It’s highly probable we will need extra medical care as we age. At some point, we may even need assistance to take proper care of ourselves. This could even result in residing in a health care facility that will provide daily personal care. Prior to arriving at these facilities, the first step to avoid or delay the need for a health care facility may be using in-home care providers. Either solution has a cost, and the cost may be substantial depending on the needed care. Due to the likelihood of need and the substantial cost, many insurance companies offer what is called long-term care insurance or sometimes referred to as LTCI. Most people have some familiarity with LTCI, or at least the concept. In this article, we will provide a brief overview and provide a little more discussion of the legitimate alternatives to long-term care insurance.
*This blog is for educational purposes only and should not be considered legal advice. The use of the Paths Law Firm website does not constitute a client-lawyer relationship.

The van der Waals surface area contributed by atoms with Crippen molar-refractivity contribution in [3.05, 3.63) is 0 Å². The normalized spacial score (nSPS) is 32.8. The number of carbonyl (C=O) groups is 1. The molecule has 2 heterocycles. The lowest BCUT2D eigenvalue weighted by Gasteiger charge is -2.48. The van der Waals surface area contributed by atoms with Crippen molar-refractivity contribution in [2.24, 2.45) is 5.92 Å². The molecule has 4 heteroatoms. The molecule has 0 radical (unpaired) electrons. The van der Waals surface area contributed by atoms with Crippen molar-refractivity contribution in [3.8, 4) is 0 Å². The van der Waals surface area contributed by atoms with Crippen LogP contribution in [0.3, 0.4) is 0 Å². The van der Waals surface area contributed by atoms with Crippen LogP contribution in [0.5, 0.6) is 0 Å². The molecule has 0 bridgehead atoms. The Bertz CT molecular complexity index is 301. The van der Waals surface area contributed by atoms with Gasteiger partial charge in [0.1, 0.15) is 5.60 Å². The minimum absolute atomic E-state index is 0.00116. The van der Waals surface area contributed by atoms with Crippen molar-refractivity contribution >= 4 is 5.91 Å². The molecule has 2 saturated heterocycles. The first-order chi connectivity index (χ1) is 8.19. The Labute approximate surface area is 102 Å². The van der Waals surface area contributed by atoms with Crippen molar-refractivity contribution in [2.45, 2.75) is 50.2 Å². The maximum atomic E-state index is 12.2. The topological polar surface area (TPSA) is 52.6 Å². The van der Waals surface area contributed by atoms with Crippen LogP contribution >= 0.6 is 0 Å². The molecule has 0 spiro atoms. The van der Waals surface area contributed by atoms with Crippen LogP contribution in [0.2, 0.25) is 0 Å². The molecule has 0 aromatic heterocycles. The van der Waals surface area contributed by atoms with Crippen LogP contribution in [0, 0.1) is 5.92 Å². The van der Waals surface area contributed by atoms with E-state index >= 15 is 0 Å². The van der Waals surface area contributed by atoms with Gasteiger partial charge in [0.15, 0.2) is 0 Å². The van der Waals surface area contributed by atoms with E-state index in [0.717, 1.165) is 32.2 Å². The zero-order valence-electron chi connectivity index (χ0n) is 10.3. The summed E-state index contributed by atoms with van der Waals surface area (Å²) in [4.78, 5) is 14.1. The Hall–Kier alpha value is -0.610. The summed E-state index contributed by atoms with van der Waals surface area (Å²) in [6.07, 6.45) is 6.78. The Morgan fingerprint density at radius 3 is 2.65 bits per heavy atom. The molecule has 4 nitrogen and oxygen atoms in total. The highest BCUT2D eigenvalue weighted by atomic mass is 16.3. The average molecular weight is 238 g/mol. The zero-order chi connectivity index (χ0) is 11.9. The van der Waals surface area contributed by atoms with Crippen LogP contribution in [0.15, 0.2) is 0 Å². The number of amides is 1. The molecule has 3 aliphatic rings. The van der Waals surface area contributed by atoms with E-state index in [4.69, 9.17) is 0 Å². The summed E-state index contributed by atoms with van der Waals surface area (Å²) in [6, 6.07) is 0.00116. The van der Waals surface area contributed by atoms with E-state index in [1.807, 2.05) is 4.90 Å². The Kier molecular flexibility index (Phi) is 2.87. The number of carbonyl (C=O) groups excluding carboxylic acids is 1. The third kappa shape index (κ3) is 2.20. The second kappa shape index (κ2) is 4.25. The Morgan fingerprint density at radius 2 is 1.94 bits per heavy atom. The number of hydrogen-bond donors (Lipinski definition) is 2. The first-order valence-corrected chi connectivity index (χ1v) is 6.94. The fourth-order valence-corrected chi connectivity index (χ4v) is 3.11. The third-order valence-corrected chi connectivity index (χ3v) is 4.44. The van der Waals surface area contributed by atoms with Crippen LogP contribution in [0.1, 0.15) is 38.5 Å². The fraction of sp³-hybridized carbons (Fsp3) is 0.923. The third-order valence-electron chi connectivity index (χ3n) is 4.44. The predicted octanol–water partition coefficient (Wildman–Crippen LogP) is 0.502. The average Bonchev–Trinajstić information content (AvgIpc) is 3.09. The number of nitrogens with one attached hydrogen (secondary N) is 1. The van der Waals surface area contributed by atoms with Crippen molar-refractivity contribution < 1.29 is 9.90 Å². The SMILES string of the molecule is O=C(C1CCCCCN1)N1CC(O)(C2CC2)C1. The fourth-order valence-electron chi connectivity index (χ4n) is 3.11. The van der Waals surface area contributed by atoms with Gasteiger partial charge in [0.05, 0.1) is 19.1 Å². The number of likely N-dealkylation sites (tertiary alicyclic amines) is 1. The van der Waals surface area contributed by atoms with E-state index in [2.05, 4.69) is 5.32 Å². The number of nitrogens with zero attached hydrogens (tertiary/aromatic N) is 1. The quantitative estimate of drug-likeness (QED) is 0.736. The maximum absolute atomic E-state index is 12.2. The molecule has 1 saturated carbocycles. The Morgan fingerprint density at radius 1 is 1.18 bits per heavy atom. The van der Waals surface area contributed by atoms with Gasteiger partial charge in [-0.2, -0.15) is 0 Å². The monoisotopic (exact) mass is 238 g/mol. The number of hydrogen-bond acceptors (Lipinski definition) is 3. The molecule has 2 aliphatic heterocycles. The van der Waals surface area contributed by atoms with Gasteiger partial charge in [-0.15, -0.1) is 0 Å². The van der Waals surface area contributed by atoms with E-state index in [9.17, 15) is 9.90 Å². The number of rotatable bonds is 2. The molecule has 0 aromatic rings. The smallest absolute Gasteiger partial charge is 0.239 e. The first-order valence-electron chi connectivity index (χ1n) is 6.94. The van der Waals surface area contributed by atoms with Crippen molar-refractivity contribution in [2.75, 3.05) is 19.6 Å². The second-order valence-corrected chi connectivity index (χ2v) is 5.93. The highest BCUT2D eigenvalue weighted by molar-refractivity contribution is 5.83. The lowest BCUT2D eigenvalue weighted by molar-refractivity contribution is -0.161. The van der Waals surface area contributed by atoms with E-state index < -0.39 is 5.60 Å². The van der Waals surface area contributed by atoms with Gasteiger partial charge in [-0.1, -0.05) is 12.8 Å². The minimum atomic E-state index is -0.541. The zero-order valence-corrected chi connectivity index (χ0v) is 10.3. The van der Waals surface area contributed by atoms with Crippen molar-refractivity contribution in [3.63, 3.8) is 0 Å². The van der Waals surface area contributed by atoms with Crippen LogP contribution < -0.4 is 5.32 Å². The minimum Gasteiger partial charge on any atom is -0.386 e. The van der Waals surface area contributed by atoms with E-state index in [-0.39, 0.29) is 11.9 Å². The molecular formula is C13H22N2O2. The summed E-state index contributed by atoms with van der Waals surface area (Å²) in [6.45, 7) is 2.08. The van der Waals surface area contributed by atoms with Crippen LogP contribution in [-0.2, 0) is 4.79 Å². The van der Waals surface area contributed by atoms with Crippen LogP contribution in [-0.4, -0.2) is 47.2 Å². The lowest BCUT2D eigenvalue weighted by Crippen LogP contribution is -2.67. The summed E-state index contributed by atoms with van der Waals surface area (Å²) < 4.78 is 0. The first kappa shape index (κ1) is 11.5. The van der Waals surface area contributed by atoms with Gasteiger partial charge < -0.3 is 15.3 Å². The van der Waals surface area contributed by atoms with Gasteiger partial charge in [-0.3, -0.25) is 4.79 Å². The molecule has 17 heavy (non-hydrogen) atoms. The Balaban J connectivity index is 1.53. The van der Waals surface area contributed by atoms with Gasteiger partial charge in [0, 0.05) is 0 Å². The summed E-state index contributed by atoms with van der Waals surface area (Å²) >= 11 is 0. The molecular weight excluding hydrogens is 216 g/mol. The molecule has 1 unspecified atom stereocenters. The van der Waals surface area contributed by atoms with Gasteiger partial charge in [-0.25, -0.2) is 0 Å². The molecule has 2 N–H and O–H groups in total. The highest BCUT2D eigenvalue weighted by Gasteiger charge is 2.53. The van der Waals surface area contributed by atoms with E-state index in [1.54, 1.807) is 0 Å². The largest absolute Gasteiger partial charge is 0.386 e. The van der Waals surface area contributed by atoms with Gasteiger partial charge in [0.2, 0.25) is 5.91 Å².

An Overview Of Long-Term Care Insurance
Long-term care insurance is unique, as its sole purpose is to prepare and provide for the possibility of assisted care or nursing home care. Long-term care insurance will cover many aspects of care, but specifically includes nursing home care costs, personal daycare costs for adults, and home healthcare, when necessary. Of course, no one knows with certainty what the future holds, but making a plan in case it is needed is essential. In fact, planning in advance is a necessary characteristic, as with all insurance; if you need the insurance, it’s too late then to seek it. But, there are alternatives to long-term care insurance that should be considered before purchasing a policy.
Is Long-Term Care Insurance Really Necessary?
This is a question many ask at some point while planning for their own future. It is certainly a legitimate question frequently brought to mind when parents begin to age or a loved one receives a diagnosis bringing an uncertain future with it. Investing in a long-term care insurance policy is always a good idea to discuss with your planning professionals, i.e. financial advisor, accountant, and estate planning attorney. This conversation and planning must be explored before a solution is needed. Part of the discussion should also be the investigation of alternatives to such an insurance policy.
Short-Term Care Insurance